Determining the secret sauce for a high-performing restaurant brand can be a tall order. Chains with top sales figures cross all different segments and business models, but one strategy they do have in common is an investment in their general managers, according to Victor Fernandez, executive director of insights and knowledge for data firm TDn2K. Fernandez says data shows a strong relationship between management and hourly turnover: the lower the management turnover, the lower the hourly turnover. “Who would likely be in the position to have a bigger impact than anyone else?” he says. “That GM impacts manager turnover and the hourly turnover overall.” Since the recession, general managers have been asked to do more, often with fewer resources, Fernandez says. Here are three things top-performing brands do for their general managers.
1. More money
With declining traffic, constant social media scrutiny and tight labor markets, stakes might be higher for general managers but compensation hasn’t risen to match. In fact, general managers are making less in real dollars than they were a decade ago, as target bonuses and bonus payouts have decreased, Fernandez says. On the other hand, top-performing restaurant chains tend to have GM base salaries that are 12% higher than the benchmark as well as elevated target bonuses, he says.
At fast-casual chicken chain PDQ, general managers, dubbed operating directors, are compensated based on performance. According to a single employee review on Glassdoor, operating directors earn a base salary between $48,000 and $52,000, totaling up to $83,000 with stock bonuses and profit sharing. (The national average for general managers comes in just over $50,000, according to Payscale.) “For our leaders excited about driving results, the performance side of our model makes us very competitive,” says Rick Lenderman, vice president of people and culture for the chain’s more than 60 units.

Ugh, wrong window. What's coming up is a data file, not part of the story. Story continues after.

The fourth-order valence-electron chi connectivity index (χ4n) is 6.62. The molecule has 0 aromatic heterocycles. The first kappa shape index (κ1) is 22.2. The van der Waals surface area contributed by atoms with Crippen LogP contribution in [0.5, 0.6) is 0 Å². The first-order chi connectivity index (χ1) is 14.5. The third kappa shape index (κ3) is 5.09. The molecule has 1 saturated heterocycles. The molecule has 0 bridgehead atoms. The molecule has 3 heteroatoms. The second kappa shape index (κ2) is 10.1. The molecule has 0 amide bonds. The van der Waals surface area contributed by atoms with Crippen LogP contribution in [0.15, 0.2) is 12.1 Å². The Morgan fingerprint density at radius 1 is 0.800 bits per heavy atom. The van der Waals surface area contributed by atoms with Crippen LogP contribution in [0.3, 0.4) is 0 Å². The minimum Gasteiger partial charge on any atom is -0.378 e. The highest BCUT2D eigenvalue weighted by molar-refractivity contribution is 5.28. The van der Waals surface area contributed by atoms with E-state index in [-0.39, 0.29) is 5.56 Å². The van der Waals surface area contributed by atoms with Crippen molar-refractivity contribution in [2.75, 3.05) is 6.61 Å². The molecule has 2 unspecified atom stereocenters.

For running an operational environment with more than 250 menu items, The Cheesecake Factory rewards its general managers with company-leased 3 Series BMWs and equity in the chain. Each year, the highest-performing GMs are also rewarded with a culinary experience somewhere around the world. “We’ve always treated our general managers as the kings and queens of our company,” says David Gordon, president of The Cheesecake Factory. “They are the most important leaders in our company because they are the closest to our managers, staff members and guests.”
2. More hands
Overall, staffing levels are on the decline for both manager and hourly positions, Fernandez says. However, top-performing companies tend to have more managers per unit than those at the bottom, he says. In some cases, larger footprints account for the higher staffing levels. But in other cases, it means brands have more managers available to serve as leaders and coaches.
3. More growth
Across all roles, Fernandez has seen restaurants benefit from providing training on leadership and supervisory skills. “HR topics are getting more complicated,” he says. “Those brands that have well-prepared mangers are having better results in terms of retention.”
Yard House brings together GMs from its 69 locations once a year for continued learning and recognition alongside their peers. The craft beer-focused chain also pays for its general managers to become certified cicerones, an accreditation that demonstrates beer expertise and service.